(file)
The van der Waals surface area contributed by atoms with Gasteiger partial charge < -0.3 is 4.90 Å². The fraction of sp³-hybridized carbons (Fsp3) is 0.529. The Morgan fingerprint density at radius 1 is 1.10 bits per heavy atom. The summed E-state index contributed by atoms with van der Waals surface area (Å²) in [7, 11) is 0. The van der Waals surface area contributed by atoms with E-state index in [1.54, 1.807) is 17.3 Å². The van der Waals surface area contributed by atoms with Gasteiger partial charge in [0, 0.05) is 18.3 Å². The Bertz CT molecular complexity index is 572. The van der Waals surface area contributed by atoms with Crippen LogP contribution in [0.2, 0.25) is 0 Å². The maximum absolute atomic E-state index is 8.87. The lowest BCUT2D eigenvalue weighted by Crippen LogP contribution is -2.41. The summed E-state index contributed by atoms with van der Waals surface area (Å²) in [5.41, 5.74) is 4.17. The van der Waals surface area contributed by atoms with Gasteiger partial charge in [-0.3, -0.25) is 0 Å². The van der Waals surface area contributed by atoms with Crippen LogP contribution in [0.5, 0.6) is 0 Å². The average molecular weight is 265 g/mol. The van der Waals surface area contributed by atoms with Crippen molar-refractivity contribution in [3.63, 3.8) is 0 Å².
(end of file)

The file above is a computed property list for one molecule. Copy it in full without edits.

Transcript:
The van der Waals surface area contributed by atoms with Gasteiger partial charge < -0.3 is 4.90 Å². The fraction of sp³-hybridized carbons (Fsp3) is 0.529. The Morgan fingerprint density at radius 1 is 1.10 bits per heavy atom. The summed E-state index contributed by atoms with van der Waals surface area (Å²) in [7, 11) is 0. The van der Waals surface area contributed by atoms with E-state index in [1.54, 1.807) is 17.3 Å². The van der Waals surface area contributed by atoms with Gasteiger partial charge in [0, 0.05) is 18.3 Å². The Bertz CT molecular complexity index is 572. The van der Waals surface area contributed by atoms with Crippen LogP contribution in [0.2, 0.25) is 0 Å². The maximum absolute atomic E-state index is 8.87. The lowest BCUT2D eigenvalue weighted by Crippen LogP contribution is -2.41. The summed E-state index contributed by atoms with van der Waals surface area (Å²) in [5.41, 5.74) is 4.17. The van der Waals surface area contributed by atoms with Gasteiger partial charge in [-0.3, -0.25) is 0 Å². The van der Waals surface area contributed by atoms with Crippen LogP contribution in [0.5, 0.6) is 0 Å². The average molecular weight is 265 g/mol. The van der Waals surface area contributed by atoms with Crippen molar-refractivity contribution in [3.63, 3.8) is 0 Å².